And just two weeks ago the European Academy of Pediatrics issued a statement urging caution, stating that puberty blockers “may irrevocably lead to the use of trans-sex hormones and surgical transition, so it may arguably compromise rather than facilitate freedom of choice …. The lack of long-term outcome data, including the psychosocial consequences of delayed puberty, is troubling and should be the focus of further research before further expansion of their use.”

All of this flies directly in the face of the professed certainty of Dr. Wong and the AMA that the benefits of youth gender transition outweigh the harms. It should raise grave questions as to why the “affirmation” model continues to be the standard of care in Canada.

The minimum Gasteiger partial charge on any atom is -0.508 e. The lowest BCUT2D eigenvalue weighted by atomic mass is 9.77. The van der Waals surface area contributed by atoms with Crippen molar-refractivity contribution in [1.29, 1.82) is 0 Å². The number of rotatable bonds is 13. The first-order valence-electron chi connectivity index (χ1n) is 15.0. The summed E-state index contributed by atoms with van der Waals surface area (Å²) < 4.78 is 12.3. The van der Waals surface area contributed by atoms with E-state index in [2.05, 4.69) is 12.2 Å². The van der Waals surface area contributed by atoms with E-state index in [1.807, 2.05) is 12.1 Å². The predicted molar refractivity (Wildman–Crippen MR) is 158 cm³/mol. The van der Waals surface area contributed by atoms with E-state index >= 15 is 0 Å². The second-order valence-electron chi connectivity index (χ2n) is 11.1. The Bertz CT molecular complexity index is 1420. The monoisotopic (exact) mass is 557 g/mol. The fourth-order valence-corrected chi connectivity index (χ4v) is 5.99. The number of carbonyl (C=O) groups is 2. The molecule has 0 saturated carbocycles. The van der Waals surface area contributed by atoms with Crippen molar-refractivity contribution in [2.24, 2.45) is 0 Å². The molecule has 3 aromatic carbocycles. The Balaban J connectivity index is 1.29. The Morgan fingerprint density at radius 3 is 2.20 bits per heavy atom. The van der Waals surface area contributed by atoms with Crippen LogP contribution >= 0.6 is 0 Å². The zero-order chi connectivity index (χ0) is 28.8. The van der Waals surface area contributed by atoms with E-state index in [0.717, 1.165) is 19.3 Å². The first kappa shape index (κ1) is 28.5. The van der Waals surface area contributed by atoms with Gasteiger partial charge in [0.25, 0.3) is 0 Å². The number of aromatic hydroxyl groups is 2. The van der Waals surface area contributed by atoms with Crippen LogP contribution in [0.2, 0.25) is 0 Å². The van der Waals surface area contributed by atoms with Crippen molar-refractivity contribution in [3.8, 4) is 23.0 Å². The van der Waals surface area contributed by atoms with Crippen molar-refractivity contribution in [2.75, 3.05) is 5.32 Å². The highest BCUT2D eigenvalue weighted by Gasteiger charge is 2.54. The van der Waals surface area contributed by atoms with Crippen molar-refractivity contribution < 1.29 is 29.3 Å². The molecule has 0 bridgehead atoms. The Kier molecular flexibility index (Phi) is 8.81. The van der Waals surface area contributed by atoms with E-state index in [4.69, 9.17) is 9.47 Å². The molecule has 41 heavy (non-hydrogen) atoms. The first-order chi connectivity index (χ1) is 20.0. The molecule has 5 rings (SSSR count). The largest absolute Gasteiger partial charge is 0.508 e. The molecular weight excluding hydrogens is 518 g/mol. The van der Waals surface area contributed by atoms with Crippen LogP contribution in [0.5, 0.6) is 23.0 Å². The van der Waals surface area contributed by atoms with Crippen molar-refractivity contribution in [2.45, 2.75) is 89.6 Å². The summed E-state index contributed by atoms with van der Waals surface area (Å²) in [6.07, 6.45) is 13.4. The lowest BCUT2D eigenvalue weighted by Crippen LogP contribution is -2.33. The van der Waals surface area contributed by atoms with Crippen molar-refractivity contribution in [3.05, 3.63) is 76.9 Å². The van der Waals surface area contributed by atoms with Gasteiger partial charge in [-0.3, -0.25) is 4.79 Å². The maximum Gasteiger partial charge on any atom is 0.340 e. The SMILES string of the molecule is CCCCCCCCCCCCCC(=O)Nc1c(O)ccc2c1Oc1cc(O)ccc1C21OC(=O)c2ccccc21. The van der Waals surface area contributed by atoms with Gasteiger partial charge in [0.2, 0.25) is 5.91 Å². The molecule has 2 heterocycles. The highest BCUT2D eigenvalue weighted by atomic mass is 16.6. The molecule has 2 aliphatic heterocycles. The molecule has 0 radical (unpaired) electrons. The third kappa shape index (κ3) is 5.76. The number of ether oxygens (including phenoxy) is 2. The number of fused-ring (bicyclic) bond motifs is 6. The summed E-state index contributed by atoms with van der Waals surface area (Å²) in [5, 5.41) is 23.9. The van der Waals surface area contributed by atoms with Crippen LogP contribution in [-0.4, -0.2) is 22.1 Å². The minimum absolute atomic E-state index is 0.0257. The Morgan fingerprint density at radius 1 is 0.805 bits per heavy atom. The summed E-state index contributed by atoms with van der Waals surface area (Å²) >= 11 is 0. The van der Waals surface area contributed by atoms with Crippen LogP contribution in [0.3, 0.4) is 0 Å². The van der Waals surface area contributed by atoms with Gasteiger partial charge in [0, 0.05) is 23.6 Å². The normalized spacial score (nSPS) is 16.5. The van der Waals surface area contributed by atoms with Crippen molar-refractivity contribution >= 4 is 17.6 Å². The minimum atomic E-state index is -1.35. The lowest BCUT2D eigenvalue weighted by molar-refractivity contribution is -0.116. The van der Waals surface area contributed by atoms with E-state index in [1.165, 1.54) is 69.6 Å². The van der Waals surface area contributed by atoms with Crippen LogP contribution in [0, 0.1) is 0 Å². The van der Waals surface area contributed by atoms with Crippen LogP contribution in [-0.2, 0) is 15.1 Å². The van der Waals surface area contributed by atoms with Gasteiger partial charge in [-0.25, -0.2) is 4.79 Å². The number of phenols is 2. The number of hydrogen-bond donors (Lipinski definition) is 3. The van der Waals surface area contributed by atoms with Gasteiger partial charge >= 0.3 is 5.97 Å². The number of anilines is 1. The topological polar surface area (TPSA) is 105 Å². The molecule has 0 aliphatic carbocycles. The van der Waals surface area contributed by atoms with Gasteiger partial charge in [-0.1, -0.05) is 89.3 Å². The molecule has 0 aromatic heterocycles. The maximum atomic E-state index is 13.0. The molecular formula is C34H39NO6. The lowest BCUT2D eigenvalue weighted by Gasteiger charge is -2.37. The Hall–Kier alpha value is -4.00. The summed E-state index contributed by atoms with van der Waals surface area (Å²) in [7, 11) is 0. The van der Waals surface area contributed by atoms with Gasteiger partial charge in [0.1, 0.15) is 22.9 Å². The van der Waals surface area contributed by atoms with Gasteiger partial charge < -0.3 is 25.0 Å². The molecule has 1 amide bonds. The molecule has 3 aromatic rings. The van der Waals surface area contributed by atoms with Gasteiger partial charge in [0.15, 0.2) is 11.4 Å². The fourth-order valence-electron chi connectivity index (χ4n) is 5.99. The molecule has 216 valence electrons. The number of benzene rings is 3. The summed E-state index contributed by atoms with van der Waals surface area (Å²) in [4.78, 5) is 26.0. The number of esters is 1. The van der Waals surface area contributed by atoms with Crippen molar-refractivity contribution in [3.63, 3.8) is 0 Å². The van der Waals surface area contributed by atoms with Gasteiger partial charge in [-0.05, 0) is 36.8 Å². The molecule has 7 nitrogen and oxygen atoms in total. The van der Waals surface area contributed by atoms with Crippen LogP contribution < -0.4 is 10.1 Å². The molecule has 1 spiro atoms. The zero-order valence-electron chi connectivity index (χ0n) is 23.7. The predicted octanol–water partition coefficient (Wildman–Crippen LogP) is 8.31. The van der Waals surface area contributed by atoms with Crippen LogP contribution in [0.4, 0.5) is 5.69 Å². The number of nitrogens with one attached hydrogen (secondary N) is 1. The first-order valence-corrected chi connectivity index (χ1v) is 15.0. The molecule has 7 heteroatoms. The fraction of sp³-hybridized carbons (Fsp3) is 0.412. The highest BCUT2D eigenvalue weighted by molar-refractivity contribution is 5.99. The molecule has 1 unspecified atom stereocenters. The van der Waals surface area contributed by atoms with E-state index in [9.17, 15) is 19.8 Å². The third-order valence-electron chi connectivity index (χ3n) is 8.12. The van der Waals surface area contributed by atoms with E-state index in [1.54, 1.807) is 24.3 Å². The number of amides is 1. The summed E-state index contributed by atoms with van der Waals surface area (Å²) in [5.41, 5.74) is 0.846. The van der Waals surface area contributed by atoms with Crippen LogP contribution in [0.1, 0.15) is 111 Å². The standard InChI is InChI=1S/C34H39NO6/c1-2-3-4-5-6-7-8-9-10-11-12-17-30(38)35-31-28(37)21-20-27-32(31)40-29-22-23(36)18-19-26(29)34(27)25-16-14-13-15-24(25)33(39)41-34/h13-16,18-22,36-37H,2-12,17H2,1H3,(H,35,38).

Again, Dr. Wong et al. don’t speak for all of us. It’s worth remembering that the path forward in medicine and science (to borrow a phrase from Hubert Humphrey) has always been hammered out on the anvil of open debate, dissent and discussion.

We’d do well to return to that philosophy, not just for the sake of our profession, but most importantly for the sake of our kids.

Dr. Roy Eappen is a Montreal physician and a senior fellow with the Aristotle Foundation for Public Policy and Do No Harm. Dr. J. Edward Les is a Calgary pediatrician.